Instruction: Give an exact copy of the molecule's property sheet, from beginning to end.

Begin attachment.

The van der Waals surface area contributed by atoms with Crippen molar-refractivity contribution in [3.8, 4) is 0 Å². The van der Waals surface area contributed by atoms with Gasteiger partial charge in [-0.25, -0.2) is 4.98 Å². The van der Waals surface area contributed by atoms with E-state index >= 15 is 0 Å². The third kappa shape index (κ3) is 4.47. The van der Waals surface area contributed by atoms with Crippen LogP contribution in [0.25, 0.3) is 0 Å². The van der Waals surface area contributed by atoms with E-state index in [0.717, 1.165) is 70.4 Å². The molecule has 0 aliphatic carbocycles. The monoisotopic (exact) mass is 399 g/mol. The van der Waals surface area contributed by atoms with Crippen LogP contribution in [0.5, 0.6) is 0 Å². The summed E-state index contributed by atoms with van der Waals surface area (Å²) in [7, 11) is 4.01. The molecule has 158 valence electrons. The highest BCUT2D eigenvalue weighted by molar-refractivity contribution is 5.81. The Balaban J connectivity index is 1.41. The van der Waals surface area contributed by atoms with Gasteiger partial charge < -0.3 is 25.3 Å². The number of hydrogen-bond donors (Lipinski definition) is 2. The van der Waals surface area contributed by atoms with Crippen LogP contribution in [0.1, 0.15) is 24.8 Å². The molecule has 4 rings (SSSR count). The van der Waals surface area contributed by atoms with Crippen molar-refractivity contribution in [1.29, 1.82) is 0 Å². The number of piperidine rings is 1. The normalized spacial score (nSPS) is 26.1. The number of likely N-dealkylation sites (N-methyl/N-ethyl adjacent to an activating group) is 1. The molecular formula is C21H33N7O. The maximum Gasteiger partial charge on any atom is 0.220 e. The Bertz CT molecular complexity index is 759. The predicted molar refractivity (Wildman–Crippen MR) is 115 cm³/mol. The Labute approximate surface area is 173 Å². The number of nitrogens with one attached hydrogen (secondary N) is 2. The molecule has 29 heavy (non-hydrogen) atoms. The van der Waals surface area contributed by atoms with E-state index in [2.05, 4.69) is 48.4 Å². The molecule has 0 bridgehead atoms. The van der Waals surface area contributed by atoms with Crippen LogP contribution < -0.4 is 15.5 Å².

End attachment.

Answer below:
The van der Waals surface area contributed by atoms with Crippen molar-refractivity contribution in [3.8, 4) is 0 Å². The van der Waals surface area contributed by atoms with Gasteiger partial charge in [-0.25, -0.2) is 4.98 Å². The van der Waals surface area contributed by atoms with E-state index >= 15 is 0 Å². The third kappa shape index (κ3) is 4.47. The van der Waals surface area contributed by atoms with Crippen LogP contribution in [0.25, 0.3) is 0 Å². The van der Waals surface area contributed by atoms with E-state index in [0.717, 1.165) is 70.4 Å². The molecule has 0 aliphatic carbocycles. The monoisotopic (exact) mass is 399 g/mol. The van der Waals surface area contributed by atoms with Crippen LogP contribution in [0.5, 0.6) is 0 Å². The summed E-state index contributed by atoms with van der Waals surface area (Å²) in [7, 11) is 4.01. The molecule has 158 valence electrons. The highest BCUT2D eigenvalue weighted by molar-refractivity contribution is 5.81. The Balaban J connectivity index is 1.41. The van der Waals surface area contributed by atoms with Gasteiger partial charge < -0.3 is 25.3 Å². The number of hydrogen-bond donors (Lipinski definition) is 2. The van der Waals surface area contributed by atoms with Crippen LogP contribution in [0.1, 0.15) is 24.8 Å². The molecule has 4 rings (SSSR count). The van der Waals surface area contributed by atoms with Crippen molar-refractivity contribution in [1.29, 1.82) is 0 Å². The number of piperidine rings is 1. The normalized spacial score (nSPS) is 26.1. The number of likely N-dealkylation sites (N-methyl/N-ethyl adjacent to an activating group) is 1. The molecular formula is C21H33N7O. The maximum Gasteiger partial charge on any atom is 0.220 e. The Bertz CT molecular complexity index is 759. The predicted molar refractivity (Wildman–Crippen MR) is 115 cm³/mol. The Labute approximate surface area is 173 Å². The number of nitrogens with one attached hydrogen (secondary N) is 2. The molecule has 29 heavy (non-hydrogen) atoms. The van der Waals surface area contributed by atoms with E-state index in [2.05, 4.69) is 48.4 Å². The molecule has 0 bridgehead atoms. The van der Waals surface area contributed by atoms with Crippen LogP contribution < -0.4 is 15.5 Å².